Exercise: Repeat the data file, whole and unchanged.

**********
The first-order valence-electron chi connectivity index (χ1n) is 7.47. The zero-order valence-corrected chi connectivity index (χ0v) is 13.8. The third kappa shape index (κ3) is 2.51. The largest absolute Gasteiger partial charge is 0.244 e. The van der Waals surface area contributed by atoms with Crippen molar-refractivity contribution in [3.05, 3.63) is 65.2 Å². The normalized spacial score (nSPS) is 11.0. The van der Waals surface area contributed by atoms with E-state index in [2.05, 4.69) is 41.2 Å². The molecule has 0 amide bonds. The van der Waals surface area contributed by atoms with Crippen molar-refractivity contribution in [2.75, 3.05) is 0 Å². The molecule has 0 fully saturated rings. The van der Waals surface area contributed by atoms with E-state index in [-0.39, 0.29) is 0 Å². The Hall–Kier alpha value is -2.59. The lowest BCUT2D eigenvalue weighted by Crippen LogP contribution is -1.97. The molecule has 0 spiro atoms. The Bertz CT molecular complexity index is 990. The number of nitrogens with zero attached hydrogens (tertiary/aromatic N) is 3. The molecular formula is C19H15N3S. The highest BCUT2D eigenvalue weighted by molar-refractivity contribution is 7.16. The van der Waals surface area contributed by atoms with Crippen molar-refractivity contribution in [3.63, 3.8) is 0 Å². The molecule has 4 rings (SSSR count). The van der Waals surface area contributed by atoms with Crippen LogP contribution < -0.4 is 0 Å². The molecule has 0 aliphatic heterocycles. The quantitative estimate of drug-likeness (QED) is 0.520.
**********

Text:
The first-order valence-electron chi connectivity index (χ1n) is 7.47. The zero-order valence-corrected chi connectivity index (χ0v) is 13.8. The third kappa shape index (κ3) is 2.51. The largest absolute Gasteiger partial charge is 0.244 e. The van der Waals surface area contributed by atoms with Crippen molar-refractivity contribution in [3.05, 3.63) is 65.2 Å². The normalized spacial score (nSPS) is 11.0. The van der Waals surface area contributed by atoms with E-state index in [2.05, 4.69) is 41.2 Å². The molecule has 0 amide bonds. The van der Waals surface area contributed by atoms with Crippen molar-refractivity contribution in [2.75, 3.05) is 0 Å². The molecule has 0 fully saturated rings. The van der Waals surface area contributed by atoms with E-state index in [-0.39, 0.29) is 0 Å². The Hall–Kier alpha value is -2.59. The lowest BCUT2D eigenvalue weighted by Crippen LogP contribution is -1.97. The molecule has 0 spiro atoms. The Bertz CT molecular complexity index is 990. The number of nitrogens with zero attached hydrogens (tertiary/aromatic N) is 3. The molecular formula is C19H15N3S. The highest BCUT2D eigenvalue weighted by molar-refractivity contribution is 7.16. The van der Waals surface area contributed by atoms with Crippen molar-refractivity contribution in [3.63, 3.8) is 0 Å². The molecule has 4 rings (SSSR count). The van der Waals surface area contributed by atoms with Crippen LogP contribution < -0.4 is 0 Å². The molecule has 0 aliphatic heterocycles. The quantitative estimate of drug-likeness (QED) is 0.520.